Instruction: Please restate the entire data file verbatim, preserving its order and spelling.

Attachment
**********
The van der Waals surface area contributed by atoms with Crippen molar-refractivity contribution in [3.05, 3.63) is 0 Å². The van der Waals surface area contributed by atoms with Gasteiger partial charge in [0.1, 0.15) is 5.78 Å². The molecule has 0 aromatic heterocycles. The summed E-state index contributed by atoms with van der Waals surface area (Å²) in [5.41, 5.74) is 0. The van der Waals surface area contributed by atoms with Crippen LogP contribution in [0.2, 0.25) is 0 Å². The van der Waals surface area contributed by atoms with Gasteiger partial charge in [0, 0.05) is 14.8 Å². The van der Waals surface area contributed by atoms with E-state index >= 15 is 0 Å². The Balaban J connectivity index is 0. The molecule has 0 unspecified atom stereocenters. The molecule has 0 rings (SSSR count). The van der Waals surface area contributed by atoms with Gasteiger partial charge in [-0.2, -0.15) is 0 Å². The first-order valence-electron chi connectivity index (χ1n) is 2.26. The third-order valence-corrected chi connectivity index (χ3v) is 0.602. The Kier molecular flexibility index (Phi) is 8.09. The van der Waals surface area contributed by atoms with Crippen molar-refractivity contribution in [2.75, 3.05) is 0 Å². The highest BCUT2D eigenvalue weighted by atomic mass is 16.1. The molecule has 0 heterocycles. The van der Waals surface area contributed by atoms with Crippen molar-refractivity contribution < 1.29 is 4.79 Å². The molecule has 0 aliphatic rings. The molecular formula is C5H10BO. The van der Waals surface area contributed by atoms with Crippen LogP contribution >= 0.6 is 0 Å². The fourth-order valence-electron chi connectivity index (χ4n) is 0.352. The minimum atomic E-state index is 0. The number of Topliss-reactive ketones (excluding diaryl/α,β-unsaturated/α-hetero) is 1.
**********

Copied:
The van der Waals surface area contributed by atoms with Crippen molar-refractivity contribution in [3.05, 3.63) is 0 Å². The van der Waals surface area contributed by atoms with Gasteiger partial charge in [0.1, 0.15) is 5.78 Å². The molecule has 0 aromatic heterocycles. The summed E-state index contributed by atoms with van der Waals surface area (Å²) in [5.41, 5.74) is 0. The van der Waals surface area contributed by atoms with Crippen LogP contribution in [0.2, 0.25) is 0 Å². The van der Waals surface area contributed by atoms with Gasteiger partial charge in [0, 0.05) is 14.8 Å². The van der Waals surface area contributed by atoms with E-state index >= 15 is 0 Å². The Balaban J connectivity index is 0. The molecule has 0 unspecified atom stereocenters. The molecule has 0 rings (SSSR count). The van der Waals surface area contributed by atoms with Gasteiger partial charge in [-0.2, -0.15) is 0 Å². The first-order valence-electron chi connectivity index (χ1n) is 2.26. The third-order valence-corrected chi connectivity index (χ3v) is 0.602. The Kier molecular flexibility index (Phi) is 8.09. The van der Waals surface area contributed by atoms with Crippen molar-refractivity contribution in [2.75, 3.05) is 0 Å². The highest BCUT2D eigenvalue weighted by atomic mass is 16.1. The molecule has 0 heterocycles. The van der Waals surface area contributed by atoms with Crippen molar-refractivity contribution < 1.29 is 4.79 Å². The molecule has 0 aliphatic rings. The molecular formula is C5H10BO. The van der Waals surface area contributed by atoms with Crippen LogP contribution >= 0.6 is 0 Å². The fourth-order valence-electron chi connectivity index (χ4n) is 0.352. The minimum atomic E-state index is 0. The number of Topliss-reactive ketones (excluding diaryl/α,β-unsaturated/α-hetero) is 1.